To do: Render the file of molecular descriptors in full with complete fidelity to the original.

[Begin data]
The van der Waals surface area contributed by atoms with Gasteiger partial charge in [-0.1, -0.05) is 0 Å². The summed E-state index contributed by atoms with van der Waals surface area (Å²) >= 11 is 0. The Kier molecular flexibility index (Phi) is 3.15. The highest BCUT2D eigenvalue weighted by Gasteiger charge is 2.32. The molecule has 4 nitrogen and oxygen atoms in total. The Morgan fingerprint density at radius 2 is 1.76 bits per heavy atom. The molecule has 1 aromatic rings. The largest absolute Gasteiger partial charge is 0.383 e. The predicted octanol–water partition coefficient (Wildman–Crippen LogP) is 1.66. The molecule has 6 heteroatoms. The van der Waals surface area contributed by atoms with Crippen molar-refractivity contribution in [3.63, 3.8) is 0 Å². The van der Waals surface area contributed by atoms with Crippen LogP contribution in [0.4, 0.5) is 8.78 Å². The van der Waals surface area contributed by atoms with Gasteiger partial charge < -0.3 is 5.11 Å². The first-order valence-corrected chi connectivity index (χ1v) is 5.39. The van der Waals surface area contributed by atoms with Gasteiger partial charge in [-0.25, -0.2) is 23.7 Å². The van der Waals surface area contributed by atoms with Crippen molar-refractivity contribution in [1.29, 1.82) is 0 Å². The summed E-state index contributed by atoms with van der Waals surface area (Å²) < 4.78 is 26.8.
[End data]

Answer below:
The van der Waals surface area contributed by atoms with Gasteiger partial charge in [-0.1, -0.05) is 0 Å². The summed E-state index contributed by atoms with van der Waals surface area (Å²) >= 11 is 0. The Kier molecular flexibility index (Phi) is 3.15. The highest BCUT2D eigenvalue weighted by Gasteiger charge is 2.32. The molecule has 4 nitrogen and oxygen atoms in total. The Morgan fingerprint density at radius 2 is 1.76 bits per heavy atom. The molecule has 1 aromatic rings. The largest absolute Gasteiger partial charge is 0.383 e. The predicted octanol–water partition coefficient (Wildman–Crippen LogP) is 1.66. The molecule has 6 heteroatoms. The van der Waals surface area contributed by atoms with Crippen molar-refractivity contribution in [3.63, 3.8) is 0 Å². The van der Waals surface area contributed by atoms with Crippen LogP contribution in [0.4, 0.5) is 8.78 Å². The van der Waals surface area contributed by atoms with Gasteiger partial charge < -0.3 is 5.11 Å². The first-order valence-corrected chi connectivity index (χ1v) is 5.39. The van der Waals surface area contributed by atoms with Gasteiger partial charge in [-0.25, -0.2) is 23.7 Å². The van der Waals surface area contributed by atoms with Crippen molar-refractivity contribution in [1.29, 1.82) is 0 Å². The summed E-state index contributed by atoms with van der Waals surface area (Å²) < 4.78 is 26.8.